Blog | 1st May, 2023

Voice, Treaty, Truth and Self Determination

As the people who make up Environment Victoria, we come together because we want to build a just society living in harmony with nature – a world where rivers flow and forests stand tall; where everyone plays their part in caring for our planet and shares in the abundance of life on Earth.   

The power to bring this world about is in our hands. But only if we change the way power is distributed across our whole society, so the communities most impacted by environmental damage and inequality have the most powerful voice in creating solutions.   

Australia’s worst environmental problems today are inextricably linked to the disruption of a sustainable land management system developed over 60,000 years. Restoring those practices and putting First Nations people back in charge of land and sea management is proving hugely successful in protecting landscapes from Arnhem Land to Gippsland.   

Restoring the rightful place of First Nations in caring for country is part of the bigger picture of confronting our history and taking meaningful steps to address it. The goal of First Nations self-determination is about much more than protecting the environment. It’s about First Nations communities being in control of their own destiny. Whether it’s delivering quality health and education services, or getting a share of the jobs and investment in the green economy, paternalistic solutions don’t work. Community control is vital to success.   

In the end, we all benefit from First Nations self-determination because a just society is a society that is best equipped to tackle the enormous social and environmental challenges we face. Every wind turbine and transmission line we need to build will be on First Nations country. Every ecosystem we need to repair is a First Nations birthright. A country that celebrates and empowers the oldest living culture in the World is a country that is willing and able to drive a fast, fair transition to zero emissions.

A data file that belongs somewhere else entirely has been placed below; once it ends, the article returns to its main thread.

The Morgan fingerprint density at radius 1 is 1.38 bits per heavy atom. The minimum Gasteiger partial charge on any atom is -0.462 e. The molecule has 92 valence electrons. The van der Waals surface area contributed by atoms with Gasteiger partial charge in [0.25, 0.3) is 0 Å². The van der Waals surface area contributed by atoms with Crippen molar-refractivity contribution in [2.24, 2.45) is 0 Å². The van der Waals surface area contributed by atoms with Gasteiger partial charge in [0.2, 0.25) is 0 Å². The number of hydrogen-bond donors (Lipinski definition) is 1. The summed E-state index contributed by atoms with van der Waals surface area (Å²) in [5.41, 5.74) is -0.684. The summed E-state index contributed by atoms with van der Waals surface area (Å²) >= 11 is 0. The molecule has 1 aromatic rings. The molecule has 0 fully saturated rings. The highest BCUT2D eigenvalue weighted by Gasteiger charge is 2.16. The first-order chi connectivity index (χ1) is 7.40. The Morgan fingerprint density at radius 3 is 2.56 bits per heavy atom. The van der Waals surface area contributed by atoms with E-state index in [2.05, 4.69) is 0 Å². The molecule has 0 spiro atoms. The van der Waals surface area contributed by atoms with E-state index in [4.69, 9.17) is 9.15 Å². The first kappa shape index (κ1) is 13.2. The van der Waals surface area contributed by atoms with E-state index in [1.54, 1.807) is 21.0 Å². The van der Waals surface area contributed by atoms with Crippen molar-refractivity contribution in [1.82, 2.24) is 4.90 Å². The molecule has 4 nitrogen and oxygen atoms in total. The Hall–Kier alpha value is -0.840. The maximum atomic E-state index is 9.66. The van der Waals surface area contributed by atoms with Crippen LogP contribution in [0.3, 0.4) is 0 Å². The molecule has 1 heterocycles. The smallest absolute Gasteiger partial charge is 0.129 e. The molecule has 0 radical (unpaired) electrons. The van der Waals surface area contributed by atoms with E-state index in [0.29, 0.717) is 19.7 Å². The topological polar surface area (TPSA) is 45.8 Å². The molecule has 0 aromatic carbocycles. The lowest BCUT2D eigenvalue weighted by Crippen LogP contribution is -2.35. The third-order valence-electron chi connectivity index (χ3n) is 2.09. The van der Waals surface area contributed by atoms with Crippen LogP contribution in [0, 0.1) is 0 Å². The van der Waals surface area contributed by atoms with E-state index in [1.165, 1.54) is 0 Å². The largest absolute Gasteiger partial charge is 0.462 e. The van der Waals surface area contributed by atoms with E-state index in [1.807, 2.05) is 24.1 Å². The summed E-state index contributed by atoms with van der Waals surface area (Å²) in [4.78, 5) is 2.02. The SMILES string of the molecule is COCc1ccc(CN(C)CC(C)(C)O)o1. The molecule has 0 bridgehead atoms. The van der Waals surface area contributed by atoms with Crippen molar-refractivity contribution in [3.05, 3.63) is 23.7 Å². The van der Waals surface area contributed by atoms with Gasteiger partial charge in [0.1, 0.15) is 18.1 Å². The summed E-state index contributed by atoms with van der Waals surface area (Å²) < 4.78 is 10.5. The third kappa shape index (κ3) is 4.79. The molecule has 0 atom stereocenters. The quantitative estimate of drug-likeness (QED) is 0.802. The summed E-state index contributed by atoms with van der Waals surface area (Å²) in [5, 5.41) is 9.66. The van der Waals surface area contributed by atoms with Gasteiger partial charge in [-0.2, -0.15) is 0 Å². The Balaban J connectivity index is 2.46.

This year, with big moments on Voice, Truth and Treaty, the stage is set for every one of us to play a part in delivering First Nations self-determination and stepping closer to that just society we all long for.  

Self-determination is never won – or lost – in one hit. Campaigns to win back civil rights and land rights have spanned generations. In recent decades, nations like the GunaiKurnai in Gippsland and the Yorta Yorta in the Goulburn-Murray have negotiated historic agreements with the Victorian government that have recognised important rights over country and delivered jobs and better outcomes for nature. But their struggles are not yet finished. There is so much more to be done.   

Victoria’s Truth and Treaty processes are one opportunity to progress this unfinished business. The government intends to negotiate one overarching Statewide Treaty as well as local Treaties with individual First Nations. According to the Victorian government, these Treaties could cover matters as diverse as political representation, land and water, and economic development. Each First Nation will choose if and how they want to engage in this process. Negotiations for the statewide treaty will commence in the second half of 2023 after the election of representatives to the First People’s Assembly of Victoria.